- Dr. Ákos Kozma and EC Commissioner for Human Rights Meet Online
- Dr. Ákos Kozma Receives Ambassador of Norway to Hungary in His Office
- Civil Consultative Body Attached to OPCAT NPM Holds Online Meeting
- Commissioner Contributes to International Ombudsman Institute Webinar
- Commissioner Contributes to UN Human Rights Council Social Forum
- The OPCAT Civil Consultative Body held a meeting again
- The Ombudsman received the heads of the Hungarian Red Cross
- Visit of the Ukrainian Child Rights’ Ombudsman
- "Ombudsman’s Corner" in Városliget at International Children’s Day Weekend
- Award ceremony and exhibition - drawing contest for national minorities
- The role of the European Union in sustainable development
- Working visit in Komárom-Esztergom county
- Festive event at the Ombudsman’s Office on the occasion of the 20th anniver
- #STANDUP4HUMANRIGHTS – Anniversary conference and exhibition opening
- For a collection of Roma children’s songs - professional conference in the
- Meeting of Equinet's Working Group on Communication Strategies and Practice
- New Breeding Techniques and Genetic Engineering - Conference at the Ombudsm
- Working visit in Csongrád county
- SDG Conference
Joint Message of the Commissioner for Fundamental Rights and His Deputies on the Occasion of Human Rights Day
Showing respect for human rights and thereby paying attention to one another and our community have never been so important as during the current coronavirus pandemic and the challenges entailed by it. On the occasion of Human Rights Day, Commissioner for Fundamental Rights Dr. Ákos Kozma, Deputy Commissioner, Ombudsman for the Rights of National Minorities Dr. Elisabeth Sándor-Szalay, and Deputy Commissioner, Ombudsman for Future Generations Dr. Gyula Bándi emphasise that humanity, solidarity, setting an example, and supporting our communities big and small are those foundations which human rights can rest upon.
Each and every year the tenth of December is a red-letter day for us: we celebrate Human Rights Day across the globe. We commemorate the fact that it was on this day in 1948 that the UN approved the Universal Declaration of Human Rights. This day marks a milestone even today for the Declaration, celebrating its 72nd anniversary this year, has had a pioneering importance in modern history: more than just a thing of the past, it remains a shared ideal that each nation should attain and bear in mind.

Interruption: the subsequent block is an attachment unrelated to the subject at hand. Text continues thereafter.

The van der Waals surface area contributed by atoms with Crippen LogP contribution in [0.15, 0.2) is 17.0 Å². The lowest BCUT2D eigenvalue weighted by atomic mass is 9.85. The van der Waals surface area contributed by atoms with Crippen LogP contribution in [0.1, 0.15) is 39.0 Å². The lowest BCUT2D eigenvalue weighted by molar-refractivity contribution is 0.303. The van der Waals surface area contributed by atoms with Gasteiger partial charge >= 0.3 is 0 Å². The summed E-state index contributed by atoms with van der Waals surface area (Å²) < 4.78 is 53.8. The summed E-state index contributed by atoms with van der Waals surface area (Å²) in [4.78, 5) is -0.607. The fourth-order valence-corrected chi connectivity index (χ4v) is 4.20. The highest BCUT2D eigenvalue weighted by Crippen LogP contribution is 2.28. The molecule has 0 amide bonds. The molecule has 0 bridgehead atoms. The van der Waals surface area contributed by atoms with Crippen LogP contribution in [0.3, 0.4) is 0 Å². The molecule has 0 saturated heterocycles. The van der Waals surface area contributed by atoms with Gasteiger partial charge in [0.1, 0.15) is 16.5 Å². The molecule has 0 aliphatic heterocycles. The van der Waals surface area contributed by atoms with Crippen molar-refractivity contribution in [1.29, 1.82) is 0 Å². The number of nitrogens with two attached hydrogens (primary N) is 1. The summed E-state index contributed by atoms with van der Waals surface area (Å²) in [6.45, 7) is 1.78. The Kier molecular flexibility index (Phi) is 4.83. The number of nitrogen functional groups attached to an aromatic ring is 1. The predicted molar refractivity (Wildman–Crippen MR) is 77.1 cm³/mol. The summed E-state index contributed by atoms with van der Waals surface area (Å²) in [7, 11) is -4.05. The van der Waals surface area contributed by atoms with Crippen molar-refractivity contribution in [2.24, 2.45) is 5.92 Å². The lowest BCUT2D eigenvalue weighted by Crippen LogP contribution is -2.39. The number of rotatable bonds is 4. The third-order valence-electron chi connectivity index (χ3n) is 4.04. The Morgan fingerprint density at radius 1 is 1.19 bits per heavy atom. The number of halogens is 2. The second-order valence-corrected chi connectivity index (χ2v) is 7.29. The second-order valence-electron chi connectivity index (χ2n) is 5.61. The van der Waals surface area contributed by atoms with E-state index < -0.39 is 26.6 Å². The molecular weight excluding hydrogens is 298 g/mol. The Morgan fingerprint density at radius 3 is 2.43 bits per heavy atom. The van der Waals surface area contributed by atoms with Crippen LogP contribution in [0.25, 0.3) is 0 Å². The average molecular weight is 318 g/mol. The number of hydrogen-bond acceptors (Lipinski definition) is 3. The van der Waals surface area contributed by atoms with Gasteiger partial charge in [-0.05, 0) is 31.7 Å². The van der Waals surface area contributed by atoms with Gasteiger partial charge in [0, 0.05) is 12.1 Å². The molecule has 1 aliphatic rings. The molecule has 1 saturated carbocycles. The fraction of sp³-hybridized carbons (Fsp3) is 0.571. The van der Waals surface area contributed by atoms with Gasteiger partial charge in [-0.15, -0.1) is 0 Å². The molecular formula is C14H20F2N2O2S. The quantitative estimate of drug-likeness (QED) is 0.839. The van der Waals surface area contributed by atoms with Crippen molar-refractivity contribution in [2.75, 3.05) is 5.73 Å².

In all those countries of the world where Ombudsmen have become part of the constitutional system, they stand firmly as the bastions of the protection of fundamental rights, and their duties include the investigation of fundamental rights-related complaints and providing answers to them.
A key priority of the Hungarian Ombudsman institution, of the Commissioner for Fundamental Rights and his Deputies is to watch over the rights of the vulnerable groups, children, persons with disabilities, the ill, the elderly, the socially disadvantaged, national minorities, and future generations. However, they not only watch over these rights in relation to the given cases, but in harmony with the Declaration, they also strive to enhance the creation of a common understanding of the nature of these rights. Their mission is to support the individual questions and problems by the permanent communication of their human rights-related interpretation, making it clear that showing respect for human rights is the benchmark of a community’s dignity.
The Commissioner for Fundamental Rights and his Deputies remind that the existence and validity of human rights do not depend on prestigious documents but on our communities of all sizes – on the day-to-day exercise of human rights, which does not and may not set aside responsibility felt for our communities and respect for the rights of others.
Commissioner for Fundamental Rights Dr. Ákos Kozma, Deputy Commissioner, Ombudsman for the Rights of National Minorities Dr. Elisabeth Sándor-Szalay, and Deputy Commissioner, Ombudsman for Future Generations Dr. Gyula Bándi call attention to the fact that in the present times of the coronavirus pandemic, respect for human rights is more important than ever. It is mostly on the basis of human rights that we can give adequate answers to the questions arising at the time of the current challenges: that is, through paying attention to one another and our communities, humanity, solidarity, setting an example, and supporting our communities on all levels.